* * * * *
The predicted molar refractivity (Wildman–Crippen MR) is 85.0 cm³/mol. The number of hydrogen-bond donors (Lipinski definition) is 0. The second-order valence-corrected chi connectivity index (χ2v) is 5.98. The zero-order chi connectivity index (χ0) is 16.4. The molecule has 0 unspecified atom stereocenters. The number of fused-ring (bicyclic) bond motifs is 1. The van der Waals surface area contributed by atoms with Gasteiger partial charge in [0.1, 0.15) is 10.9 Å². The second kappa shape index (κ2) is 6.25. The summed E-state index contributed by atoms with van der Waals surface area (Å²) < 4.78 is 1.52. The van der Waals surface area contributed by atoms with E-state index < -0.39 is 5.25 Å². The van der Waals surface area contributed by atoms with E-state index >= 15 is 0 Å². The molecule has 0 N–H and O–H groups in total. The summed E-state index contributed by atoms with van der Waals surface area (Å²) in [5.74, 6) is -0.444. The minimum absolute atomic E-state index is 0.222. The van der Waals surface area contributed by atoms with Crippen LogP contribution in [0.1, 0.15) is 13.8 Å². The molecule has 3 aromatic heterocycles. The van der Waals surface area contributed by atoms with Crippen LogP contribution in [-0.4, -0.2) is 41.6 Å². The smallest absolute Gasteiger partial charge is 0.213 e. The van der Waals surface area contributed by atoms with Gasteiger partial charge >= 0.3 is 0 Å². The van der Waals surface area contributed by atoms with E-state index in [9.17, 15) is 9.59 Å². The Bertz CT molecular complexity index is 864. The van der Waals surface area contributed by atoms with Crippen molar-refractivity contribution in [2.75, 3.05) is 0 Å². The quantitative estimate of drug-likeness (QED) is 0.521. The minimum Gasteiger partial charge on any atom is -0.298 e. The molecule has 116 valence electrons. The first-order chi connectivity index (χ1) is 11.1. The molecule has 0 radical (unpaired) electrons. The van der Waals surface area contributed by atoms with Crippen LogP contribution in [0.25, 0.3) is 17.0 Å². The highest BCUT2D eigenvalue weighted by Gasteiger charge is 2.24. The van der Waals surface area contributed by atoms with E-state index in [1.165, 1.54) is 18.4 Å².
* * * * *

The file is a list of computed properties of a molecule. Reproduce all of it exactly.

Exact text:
The predicted molar refractivity (Wildman–Crippen MR) is 85.0 cm³/mol. The number of hydrogen-bond donors (Lipinski definition) is 0. The second-order valence-corrected chi connectivity index (χ2v) is 5.98. The zero-order chi connectivity index (χ0) is 16.4. The molecule has 0 unspecified atom stereocenters. The number of fused-ring (bicyclic) bond motifs is 1. The van der Waals surface area contributed by atoms with Gasteiger partial charge in [0.1, 0.15) is 10.9 Å². The second kappa shape index (κ2) is 6.25. The summed E-state index contributed by atoms with van der Waals surface area (Å²) < 4.78 is 1.52. The van der Waals surface area contributed by atoms with E-state index < -0.39 is 5.25 Å². The van der Waals surface area contributed by atoms with E-state index >= 15 is 0 Å². The molecule has 0 N–H and O–H groups in total. The summed E-state index contributed by atoms with van der Waals surface area (Å²) in [5.74, 6) is -0.444. The minimum absolute atomic E-state index is 0.222. The van der Waals surface area contributed by atoms with Crippen LogP contribution in [0.1, 0.15) is 13.8 Å². The molecule has 3 aromatic heterocycles. The van der Waals surface area contributed by atoms with Crippen LogP contribution in [-0.4, -0.2) is 41.6 Å². The smallest absolute Gasteiger partial charge is 0.213 e. The van der Waals surface area contributed by atoms with Gasteiger partial charge >= 0.3 is 0 Å². The van der Waals surface area contributed by atoms with E-state index in [9.17, 15) is 9.59 Å². The Bertz CT molecular complexity index is 864. The van der Waals surface area contributed by atoms with Crippen molar-refractivity contribution in [2.75, 3.05) is 0 Å². The quantitative estimate of drug-likeness (QED) is 0.521. The minimum Gasteiger partial charge on any atom is -0.298 e. The molecule has 116 valence electrons. The first-order chi connectivity index (χ1) is 11.1. The molecule has 0 radical (unpaired) electrons. The van der Waals surface area contributed by atoms with Crippen LogP contribution in [0.25, 0.3) is 17.0 Å². The highest BCUT2D eigenvalue weighted by Gasteiger charge is 2.24. The van der Waals surface area contributed by atoms with E-state index in [1.165, 1.54) is 18.4 Å².